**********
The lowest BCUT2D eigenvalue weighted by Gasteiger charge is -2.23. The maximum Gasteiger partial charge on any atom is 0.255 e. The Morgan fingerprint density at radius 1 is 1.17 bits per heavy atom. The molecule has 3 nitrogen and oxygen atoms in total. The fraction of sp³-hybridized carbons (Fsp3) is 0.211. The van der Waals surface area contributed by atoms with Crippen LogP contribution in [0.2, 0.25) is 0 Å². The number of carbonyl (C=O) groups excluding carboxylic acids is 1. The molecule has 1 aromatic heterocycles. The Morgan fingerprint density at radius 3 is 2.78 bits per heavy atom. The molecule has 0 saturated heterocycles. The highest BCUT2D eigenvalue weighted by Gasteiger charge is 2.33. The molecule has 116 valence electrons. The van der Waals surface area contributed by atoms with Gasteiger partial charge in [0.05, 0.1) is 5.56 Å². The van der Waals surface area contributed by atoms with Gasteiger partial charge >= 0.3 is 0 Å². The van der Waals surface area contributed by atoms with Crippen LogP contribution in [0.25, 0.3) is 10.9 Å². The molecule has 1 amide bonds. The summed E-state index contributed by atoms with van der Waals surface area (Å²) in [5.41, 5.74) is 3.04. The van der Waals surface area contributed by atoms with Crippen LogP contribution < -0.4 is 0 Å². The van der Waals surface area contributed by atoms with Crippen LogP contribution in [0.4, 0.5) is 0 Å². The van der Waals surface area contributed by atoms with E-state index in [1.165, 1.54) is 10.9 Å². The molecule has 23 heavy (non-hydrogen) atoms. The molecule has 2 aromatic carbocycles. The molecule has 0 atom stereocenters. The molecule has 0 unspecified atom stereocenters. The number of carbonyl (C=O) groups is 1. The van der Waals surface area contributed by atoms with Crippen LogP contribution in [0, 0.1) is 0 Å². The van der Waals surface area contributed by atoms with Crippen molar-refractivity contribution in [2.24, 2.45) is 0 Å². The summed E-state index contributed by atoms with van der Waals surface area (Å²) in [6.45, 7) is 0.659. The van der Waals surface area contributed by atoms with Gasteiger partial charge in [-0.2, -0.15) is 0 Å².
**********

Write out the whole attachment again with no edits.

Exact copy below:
The lowest BCUT2D eigenvalue weighted by Gasteiger charge is -2.23. The maximum Gasteiger partial charge on any atom is 0.255 e. The Morgan fingerprint density at radius 1 is 1.17 bits per heavy atom. The molecule has 3 nitrogen and oxygen atoms in total. The fraction of sp³-hybridized carbons (Fsp3) is 0.211. The van der Waals surface area contributed by atoms with Crippen LogP contribution in [0.2, 0.25) is 0 Å². The number of carbonyl (C=O) groups excluding carboxylic acids is 1. The molecule has 1 aromatic heterocycles. The Morgan fingerprint density at radius 3 is 2.78 bits per heavy atom. The molecule has 0 saturated heterocycles. The highest BCUT2D eigenvalue weighted by Gasteiger charge is 2.33. The molecule has 116 valence electrons. The van der Waals surface area contributed by atoms with Gasteiger partial charge in [0.05, 0.1) is 5.56 Å². The van der Waals surface area contributed by atoms with Gasteiger partial charge >= 0.3 is 0 Å². The van der Waals surface area contributed by atoms with Crippen LogP contribution in [0.25, 0.3) is 10.9 Å². The molecule has 1 amide bonds. The summed E-state index contributed by atoms with van der Waals surface area (Å²) in [5.41, 5.74) is 3.04. The van der Waals surface area contributed by atoms with Crippen LogP contribution < -0.4 is 0 Å². The van der Waals surface area contributed by atoms with Crippen LogP contribution in [0.4, 0.5) is 0 Å². The van der Waals surface area contributed by atoms with E-state index in [1.165, 1.54) is 10.9 Å². The molecule has 23 heavy (non-hydrogen) atoms. The molecule has 2 aromatic carbocycles. The molecule has 0 atom stereocenters. The molecule has 0 unspecified atom stereocenters. The number of carbonyl (C=O) groups is 1. The van der Waals surface area contributed by atoms with Crippen LogP contribution in [0, 0.1) is 0 Å². The van der Waals surface area contributed by atoms with Crippen molar-refractivity contribution in [2.24, 2.45) is 0 Å². The summed E-state index contributed by atoms with van der Waals surface area (Å²) in [6.45, 7) is 0.659. The van der Waals surface area contributed by atoms with Gasteiger partial charge in [-0.2, -0.15) is 0 Å².